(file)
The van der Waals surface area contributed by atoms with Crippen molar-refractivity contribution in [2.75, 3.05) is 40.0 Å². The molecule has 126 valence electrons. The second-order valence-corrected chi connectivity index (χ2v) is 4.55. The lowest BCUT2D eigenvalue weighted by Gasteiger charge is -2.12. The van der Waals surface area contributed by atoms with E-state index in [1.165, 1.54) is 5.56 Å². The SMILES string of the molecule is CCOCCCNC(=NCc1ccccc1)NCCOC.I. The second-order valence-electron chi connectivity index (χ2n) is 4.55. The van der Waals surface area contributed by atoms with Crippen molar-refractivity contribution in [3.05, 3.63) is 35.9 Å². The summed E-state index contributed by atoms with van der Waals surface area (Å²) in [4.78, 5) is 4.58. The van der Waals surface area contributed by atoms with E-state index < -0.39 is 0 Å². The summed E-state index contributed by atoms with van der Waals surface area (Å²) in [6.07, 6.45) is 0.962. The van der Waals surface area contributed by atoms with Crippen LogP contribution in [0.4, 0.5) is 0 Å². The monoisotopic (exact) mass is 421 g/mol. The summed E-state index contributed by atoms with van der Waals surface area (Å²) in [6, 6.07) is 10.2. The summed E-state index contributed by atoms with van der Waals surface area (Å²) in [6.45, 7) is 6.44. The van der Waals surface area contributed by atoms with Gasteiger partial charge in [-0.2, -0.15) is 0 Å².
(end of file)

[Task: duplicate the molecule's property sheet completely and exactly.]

The van der Waals surface area contributed by atoms with Crippen molar-refractivity contribution in [2.75, 3.05) is 40.0 Å². The molecule has 126 valence electrons. The second-order valence-corrected chi connectivity index (χ2v) is 4.55. The lowest BCUT2D eigenvalue weighted by Gasteiger charge is -2.12. The van der Waals surface area contributed by atoms with E-state index in [1.165, 1.54) is 5.56 Å². The SMILES string of the molecule is CCOCCCNC(=NCc1ccccc1)NCCOC.I. The second-order valence-electron chi connectivity index (χ2n) is 4.55. The van der Waals surface area contributed by atoms with Crippen molar-refractivity contribution in [3.05, 3.63) is 35.9 Å². The summed E-state index contributed by atoms with van der Waals surface area (Å²) in [4.78, 5) is 4.58. The van der Waals surface area contributed by atoms with E-state index < -0.39 is 0 Å². The summed E-state index contributed by atoms with van der Waals surface area (Å²) in [6.07, 6.45) is 0.962. The van der Waals surface area contributed by atoms with Crippen LogP contribution in [0.4, 0.5) is 0 Å². The monoisotopic (exact) mass is 421 g/mol. The summed E-state index contributed by atoms with van der Waals surface area (Å²) in [6, 6.07) is 10.2. The summed E-state index contributed by atoms with van der Waals surface area (Å²) in [6.45, 7) is 6.44. The van der Waals surface area contributed by atoms with Gasteiger partial charge in [-0.2, -0.15) is 0 Å².